Advice from BT regarding one of our FTTC customers:-
"Change the router that they had installed as it was not a BT home Hub3."
"Router that was installed was not a BT home hub3, so i suggested that the they get one from BT."
Hmm, nice one BT, not! Trying to sell your products to our customers when we are paying you to fix a broken service that we pay you for.
Just to explain - Fibre To The Cabinet (FTTC) is a service which BT sell to end users as BT Infinity, and include in their service a BT Home Hub router product. It seems a nice enough broadband service.
We, as an ISP, provide our customers with an FTTC service. This uses the same underlying technology at the exchange and cabinet and in the premises as far as the handover point (PPPoE port on a VDSL modem). Unlike BT, the service we sell does not include a BT Home Hub (obviously) and is not called BT Infinity. We provide a different router (which does IPv6, by the way). The service has many differences apart from that, including a fixed IPv4 address or addresses, IPv6, a UK domain, and our constant line performance monitoring. Oh, and we provide access to the Internet without filtering.
Sadly, when something breaks, we often have to get a BT engineer out to fix it, as they have an exclusive right to work on the national infrastructure that is the BT network. They do say some annoying things to our customers on occasion. They sometimes refer to the service as Infinity (as they did in this case), and have even been known to refuse to install a service because a customer does not have a BT Home Hub.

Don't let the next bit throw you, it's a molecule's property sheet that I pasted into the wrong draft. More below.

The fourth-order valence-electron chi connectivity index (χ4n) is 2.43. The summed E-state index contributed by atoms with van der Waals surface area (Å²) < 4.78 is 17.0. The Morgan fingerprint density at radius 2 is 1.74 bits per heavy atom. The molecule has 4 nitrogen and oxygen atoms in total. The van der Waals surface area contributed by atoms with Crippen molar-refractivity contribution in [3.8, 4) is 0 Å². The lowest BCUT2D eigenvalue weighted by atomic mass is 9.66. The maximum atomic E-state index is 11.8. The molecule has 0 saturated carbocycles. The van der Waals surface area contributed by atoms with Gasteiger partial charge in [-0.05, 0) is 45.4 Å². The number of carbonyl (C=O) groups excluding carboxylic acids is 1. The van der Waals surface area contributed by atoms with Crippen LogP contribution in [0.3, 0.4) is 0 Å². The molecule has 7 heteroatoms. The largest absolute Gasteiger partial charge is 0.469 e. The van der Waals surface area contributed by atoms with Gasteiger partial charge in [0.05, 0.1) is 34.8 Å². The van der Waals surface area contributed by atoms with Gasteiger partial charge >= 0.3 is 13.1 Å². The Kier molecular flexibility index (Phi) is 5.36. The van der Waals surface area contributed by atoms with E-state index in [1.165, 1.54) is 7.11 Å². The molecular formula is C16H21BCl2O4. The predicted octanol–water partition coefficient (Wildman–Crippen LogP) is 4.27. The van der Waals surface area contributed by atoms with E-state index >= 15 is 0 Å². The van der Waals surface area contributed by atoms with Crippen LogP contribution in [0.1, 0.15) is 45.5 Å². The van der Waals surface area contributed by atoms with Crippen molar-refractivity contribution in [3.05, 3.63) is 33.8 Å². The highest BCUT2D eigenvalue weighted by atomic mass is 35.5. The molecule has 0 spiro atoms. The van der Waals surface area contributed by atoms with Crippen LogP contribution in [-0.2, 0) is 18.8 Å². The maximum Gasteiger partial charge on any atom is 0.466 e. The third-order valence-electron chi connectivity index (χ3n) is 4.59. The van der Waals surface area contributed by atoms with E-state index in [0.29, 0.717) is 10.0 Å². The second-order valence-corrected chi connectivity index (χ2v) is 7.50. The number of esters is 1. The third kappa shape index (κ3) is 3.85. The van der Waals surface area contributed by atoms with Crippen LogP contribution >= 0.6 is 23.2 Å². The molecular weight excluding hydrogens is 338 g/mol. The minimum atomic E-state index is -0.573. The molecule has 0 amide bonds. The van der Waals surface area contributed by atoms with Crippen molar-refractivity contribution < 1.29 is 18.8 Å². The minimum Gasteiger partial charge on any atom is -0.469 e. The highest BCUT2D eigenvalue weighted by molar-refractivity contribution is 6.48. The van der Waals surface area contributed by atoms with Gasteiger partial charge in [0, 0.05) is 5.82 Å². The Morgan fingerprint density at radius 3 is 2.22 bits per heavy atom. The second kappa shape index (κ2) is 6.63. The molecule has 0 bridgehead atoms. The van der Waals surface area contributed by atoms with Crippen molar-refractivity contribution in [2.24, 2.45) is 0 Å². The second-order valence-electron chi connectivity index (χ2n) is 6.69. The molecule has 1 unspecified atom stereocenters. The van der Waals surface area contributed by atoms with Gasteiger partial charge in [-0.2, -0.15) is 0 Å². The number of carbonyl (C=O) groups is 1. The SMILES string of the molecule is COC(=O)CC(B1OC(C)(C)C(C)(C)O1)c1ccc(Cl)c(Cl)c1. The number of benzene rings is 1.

I think this is the first case where they have said that the customer should get a BT Home Hub when repairing a fault. Oh, and it is not clear that they did int fact repair the fault in this case either.
It makes us look stupid and is very anti-competitive.
People will know I am a slight Stargate fan (!), and I like making PCBs. So, well... Latest is... LEDs First off, the LEDs. There is a very ...
Broadband services are a wonderful innovation of our time, using multiple frequency bands (hence the name) to carry signals over wires (us...
For many years I used a small stand-alone air-conditioning unit in my study (the box room in the house) and I even had a hole in the wall fo...
It seems there is something of a standard test string for anti virus ( wikipedia has more on this). The idea is that systems that look fo...